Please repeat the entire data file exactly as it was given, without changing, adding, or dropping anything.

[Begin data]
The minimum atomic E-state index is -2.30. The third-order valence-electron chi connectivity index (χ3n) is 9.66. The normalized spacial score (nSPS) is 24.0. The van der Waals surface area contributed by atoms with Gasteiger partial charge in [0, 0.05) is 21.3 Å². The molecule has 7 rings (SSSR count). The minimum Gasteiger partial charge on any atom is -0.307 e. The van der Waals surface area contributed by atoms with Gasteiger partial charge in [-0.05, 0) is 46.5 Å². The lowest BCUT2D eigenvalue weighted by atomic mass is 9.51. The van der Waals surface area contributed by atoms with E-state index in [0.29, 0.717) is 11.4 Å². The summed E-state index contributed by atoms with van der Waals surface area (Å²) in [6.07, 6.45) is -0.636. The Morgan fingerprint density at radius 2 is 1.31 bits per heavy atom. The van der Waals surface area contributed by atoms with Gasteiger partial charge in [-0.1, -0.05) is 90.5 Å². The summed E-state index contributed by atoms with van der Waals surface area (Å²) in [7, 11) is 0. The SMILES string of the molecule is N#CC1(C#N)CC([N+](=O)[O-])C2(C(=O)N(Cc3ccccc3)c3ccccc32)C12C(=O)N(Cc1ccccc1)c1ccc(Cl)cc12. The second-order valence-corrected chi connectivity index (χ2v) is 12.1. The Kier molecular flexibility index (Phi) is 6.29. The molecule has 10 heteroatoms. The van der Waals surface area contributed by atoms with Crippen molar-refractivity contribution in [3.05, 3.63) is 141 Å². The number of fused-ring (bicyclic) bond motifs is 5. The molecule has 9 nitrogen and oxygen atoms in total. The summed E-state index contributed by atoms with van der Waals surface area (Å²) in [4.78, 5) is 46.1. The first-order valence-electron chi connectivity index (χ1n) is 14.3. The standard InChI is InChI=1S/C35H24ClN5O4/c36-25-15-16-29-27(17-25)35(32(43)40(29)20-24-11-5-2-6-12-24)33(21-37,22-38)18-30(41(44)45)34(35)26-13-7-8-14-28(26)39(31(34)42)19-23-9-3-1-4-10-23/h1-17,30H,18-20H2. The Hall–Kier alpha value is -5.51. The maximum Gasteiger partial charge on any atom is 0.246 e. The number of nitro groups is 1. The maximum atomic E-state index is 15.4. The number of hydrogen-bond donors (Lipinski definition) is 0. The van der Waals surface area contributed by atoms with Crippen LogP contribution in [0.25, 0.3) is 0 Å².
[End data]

The minimum atomic E-state index is -2.30. The third-order valence-electron chi connectivity index (χ3n) is 9.66. The normalized spacial score (nSPS) is 24.0. The van der Waals surface area contributed by atoms with Gasteiger partial charge in [0, 0.05) is 21.3 Å². The molecule has 7 rings (SSSR count). The minimum Gasteiger partial charge on any atom is -0.307 e. The van der Waals surface area contributed by atoms with Gasteiger partial charge in [-0.05, 0) is 46.5 Å². The lowest BCUT2D eigenvalue weighted by atomic mass is 9.51. The van der Waals surface area contributed by atoms with E-state index in [0.29, 0.717) is 11.4 Å². The summed E-state index contributed by atoms with van der Waals surface area (Å²) in [6.07, 6.45) is -0.636. The Morgan fingerprint density at radius 2 is 1.31 bits per heavy atom. The van der Waals surface area contributed by atoms with Gasteiger partial charge in [-0.1, -0.05) is 90.5 Å². The summed E-state index contributed by atoms with van der Waals surface area (Å²) in [7, 11) is 0. The SMILES string of the molecule is N#CC1(C#N)CC([N+](=O)[O-])C2(C(=O)N(Cc3ccccc3)c3ccccc32)C12C(=O)N(Cc1ccccc1)c1ccc(Cl)cc12. The second-order valence-corrected chi connectivity index (χ2v) is 12.1. The Kier molecular flexibility index (Phi) is 6.29. The molecule has 10 heteroatoms. The van der Waals surface area contributed by atoms with Crippen molar-refractivity contribution in [3.05, 3.63) is 141 Å². The number of fused-ring (bicyclic) bond motifs is 5. The molecule has 9 nitrogen and oxygen atoms in total. The summed E-state index contributed by atoms with van der Waals surface area (Å²) in [4.78, 5) is 46.1. The first-order valence-electron chi connectivity index (χ1n) is 14.3. The standard InChI is InChI=1S/C35H24ClN5O4/c36-25-15-16-29-27(17-25)35(32(43)40(29)20-24-11-5-2-6-12-24)33(21-37,22-38)18-30(41(44)45)34(35)26-13-7-8-14-28(26)39(31(34)42)19-23-9-3-1-4-10-23/h1-17,30H,18-20H2. The Hall–Kier alpha value is -5.51. The maximum Gasteiger partial charge on any atom is 0.246 e. The number of nitro groups is 1. The maximum atomic E-state index is 15.4. The number of hydrogen-bond donors (Lipinski definition) is 0. The van der Waals surface area contributed by atoms with Crippen LogP contribution in [0.25, 0.3) is 0 Å².